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Colley, Helen; Diment, Kim
Languages: English
Types: Unknown
Subjects: LB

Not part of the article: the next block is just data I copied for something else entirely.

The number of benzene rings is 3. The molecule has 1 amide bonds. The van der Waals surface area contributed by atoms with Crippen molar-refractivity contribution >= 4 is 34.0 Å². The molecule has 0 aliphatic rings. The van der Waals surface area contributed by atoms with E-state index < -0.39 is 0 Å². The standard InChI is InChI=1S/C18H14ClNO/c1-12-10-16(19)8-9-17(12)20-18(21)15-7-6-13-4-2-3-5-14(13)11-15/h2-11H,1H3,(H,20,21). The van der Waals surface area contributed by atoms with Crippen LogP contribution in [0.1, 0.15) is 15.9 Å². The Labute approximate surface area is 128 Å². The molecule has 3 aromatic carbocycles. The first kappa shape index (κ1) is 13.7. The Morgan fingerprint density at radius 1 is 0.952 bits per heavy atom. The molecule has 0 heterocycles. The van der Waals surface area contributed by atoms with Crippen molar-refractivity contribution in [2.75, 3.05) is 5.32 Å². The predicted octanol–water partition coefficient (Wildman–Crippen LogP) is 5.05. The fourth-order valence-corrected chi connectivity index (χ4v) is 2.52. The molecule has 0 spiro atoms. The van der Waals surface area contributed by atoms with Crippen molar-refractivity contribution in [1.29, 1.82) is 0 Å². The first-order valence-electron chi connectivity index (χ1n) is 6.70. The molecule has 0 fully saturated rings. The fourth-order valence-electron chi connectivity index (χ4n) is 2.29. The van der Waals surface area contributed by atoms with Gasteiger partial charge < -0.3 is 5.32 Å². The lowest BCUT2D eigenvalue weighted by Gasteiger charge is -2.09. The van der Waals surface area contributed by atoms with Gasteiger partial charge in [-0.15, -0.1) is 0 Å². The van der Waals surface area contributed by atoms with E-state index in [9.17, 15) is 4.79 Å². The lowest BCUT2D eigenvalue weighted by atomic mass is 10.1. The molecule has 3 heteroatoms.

Prevalent models of research advocate technical methods to guarantee ‘truth’. They suggest the discovery of a single ‘effective’ way to develop learning and skills through the isolation of particular categories and variables. We argue, by contrast, that holistic research is needed to inform the holistic practice that is pursued by many professionals in Further Education. In order to support the development of research capacity in FE (a key aim of the project on Transforming Learning Cultures in Further Education), this paper considers how holistic data analyses and interpretations were effected in two different qualitative research projects: one on secondary school pupils’ responses to Shakespeare in the National Curriculum, and one on mentoring relationships with ‘disaffected’ young people in post-16 pre-vocational training. We discuss how standard coding techniques fragmented highly personal stories, distorted or obscured key issues and over-simplified complex processes and contexts. In conclusion, we offer arguments for alternative methods of data analysis which may prove supportive of FE practitioner research, as well as providing evidence relevant throughout FE.
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